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paul wheaton wrote:My sick laptop went to dell.


That one is wide open to fun with bad spelling


It came back and I opened it and fired it up. Dell replaced win7 with win8.

The idea of playing "go find the win7 driver" does not appeal to me. So I'm thinking that the thing i want to do is .... try linux again.

I am leaning toward mint. Any other thoughts?



I can't comment on win 7 or 8 as I consider windows the free demo that comes with computer which "of course" will be replaced with a real OS as soon as the computer makes it home. Others are free to use what they like best however.

My comment on Mint is above. To clarify... I tried Mint during the time Gnome 3 was getting ironed out. Mint had been running gnome 2 (like most of Ubuntu/debian at the time) which was well liked and accepted by the Linux community. KDE was the leading edge and considered a big CPU user (it seems to have been worked over and seems to sip cpu these days), Ubuntu was just starting to think about Unity as a DE. At this point Gnome announced Gnome 3 with Gnome Session. I still can't figure out how to make good use of it, but that is because I like to have a real menu where I can see what apps I have installed. Gnome Session and Ubuntu Unity think differently and operate in in the search engine fashion... type in some letters and it helps you find the app. There was only one problem with that. Gnome Session did not work (read core dump) with a lot of older HW, but did include a classic mode that looked like Gnome 2. That is what Mint was using at the time I tried it as it still worked on my older HW. Because Gnome 3 was new, it had the usual teething problems and I found it unstable. I did get Gnome Session to work on my (then 2 year old) netbook, but where gnome 2 ran just fine, gnome session was so slow as to be a waste of my time... about this time, gnome announced "classic mode" would no longer be supported as there were now modules available to make Gnome Session work like Classic mode.... well sort of. The menu is still sub-standard for anything fancy and is not fully XDG compliant (in my opinion). Mint had no choice but to follow this path or maintain a branch of Gnome 2 which they talked of doing and I think they did get so far as making a branch of Nautilus which had become "Chrome-ish". In the end I think they either went Gnome 3 with classic modules or went XFCE. I had given up trying by then though. I use Kubuntu, Xubuntu or Ubuntustudio (Studio is based on Xubuntu) right now. Kubuntu with the KDE desktop environment, is probably the closest thing to win 7 (or xp for that matter). Mint has been based on the Ubuntu repos in the past, not sure where now.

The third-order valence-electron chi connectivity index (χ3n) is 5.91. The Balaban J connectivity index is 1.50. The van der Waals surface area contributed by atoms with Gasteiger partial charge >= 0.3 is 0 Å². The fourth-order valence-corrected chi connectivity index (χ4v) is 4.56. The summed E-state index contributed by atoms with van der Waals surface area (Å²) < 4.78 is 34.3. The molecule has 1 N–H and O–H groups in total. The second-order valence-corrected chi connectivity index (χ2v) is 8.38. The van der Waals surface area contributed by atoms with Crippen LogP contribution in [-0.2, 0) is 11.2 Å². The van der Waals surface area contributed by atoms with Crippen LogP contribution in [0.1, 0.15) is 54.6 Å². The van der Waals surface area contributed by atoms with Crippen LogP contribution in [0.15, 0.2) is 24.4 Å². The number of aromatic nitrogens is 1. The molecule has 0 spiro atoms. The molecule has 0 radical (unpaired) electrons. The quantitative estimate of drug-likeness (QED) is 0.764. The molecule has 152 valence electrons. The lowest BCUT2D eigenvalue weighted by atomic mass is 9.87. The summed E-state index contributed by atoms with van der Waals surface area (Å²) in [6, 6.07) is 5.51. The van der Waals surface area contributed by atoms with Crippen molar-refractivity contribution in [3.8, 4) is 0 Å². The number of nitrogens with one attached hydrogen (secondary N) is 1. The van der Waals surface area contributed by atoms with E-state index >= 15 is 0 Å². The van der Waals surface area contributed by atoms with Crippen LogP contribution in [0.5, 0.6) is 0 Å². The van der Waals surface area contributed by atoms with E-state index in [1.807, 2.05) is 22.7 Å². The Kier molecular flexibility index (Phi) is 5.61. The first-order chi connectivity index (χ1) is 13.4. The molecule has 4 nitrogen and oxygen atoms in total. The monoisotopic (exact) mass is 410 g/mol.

If you go that route I would suggest whatever Mint is based on the latest Ubuntu LTS (14.04) repos as they seem to be the most stable. Ubuntu and Debian are since then going through the switch to systemd instead of initd/upstart.... which RedHat and Arch have already done. (Run Levels are on the way out ) Unless you want to go old in which case Slackware is still going strong. I personally think both SlackWare and Arch would take too much of your time (Read "I am sure you could do it, but both include rolling your own of a lot of things... Arch uses compile as part of the install process) and would not recommend them. I stopped using Redhat for anything when they went corporate, but have not tried the community versions and those may be well worth checking out. They are quite highly rated.

I would choose the DE first and then the distro that best supports it. For example, Debian probably supports gnome best, and Ubuntu is KDE's dev platform. XFCE is developed in Debian, but lot of the devs also directly work on Xubuntu as well.

Ubuntu Desktop (and touch) are the closest thing to win 8, but I would not go there just now as I would call it a work in progress (though quite stable) and expect big changes with each release. They are working on replacing X11 with "MIR" while the X11 community (and the rest of Linux) seems to be headed the Wayland route for rendering. MIR may beat wayland out the door (In the same way upstart beat systemd) and may be sidelined when wayland does make it out (in the same way as upstart is now being replaced with systemd).

Have I scared you enough?

Fear not, go LTS (long term support) and things should just work.

Quite honestly, right now KDE is probably the longest running and most stable DE. There are things about it I don't like, but then I like unixy ways of doing things and KDE is made for (ex) windows users, I think.

Disclaimer: Len is a UbuntuStudio dev.... though not very active right now, but then Studio is not the most active Ubuntu flavour either. I do follow Xubuntu development as well because Studio is based on it.
 
paul wheaton
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As of about 25 minutes ago, I switched to mint.

Jason set it up for me. I'm a little nervous because jason isn't here right now - so if I get stuck, i'm on my own.

I just found "system monitor" which is something i like to keep running to look for wonkiness.

I see that i am using "linux mint 17.1 rebecca" - gnome/kde? maybe it doesn't matter?

Chrome seems to be working really great.

I'm told that jason got netflix working on this. And i have a new way to record skype calls. And I found a linux based video editor i'm going to try.

I need to get an ftp client this morning - any suggestions?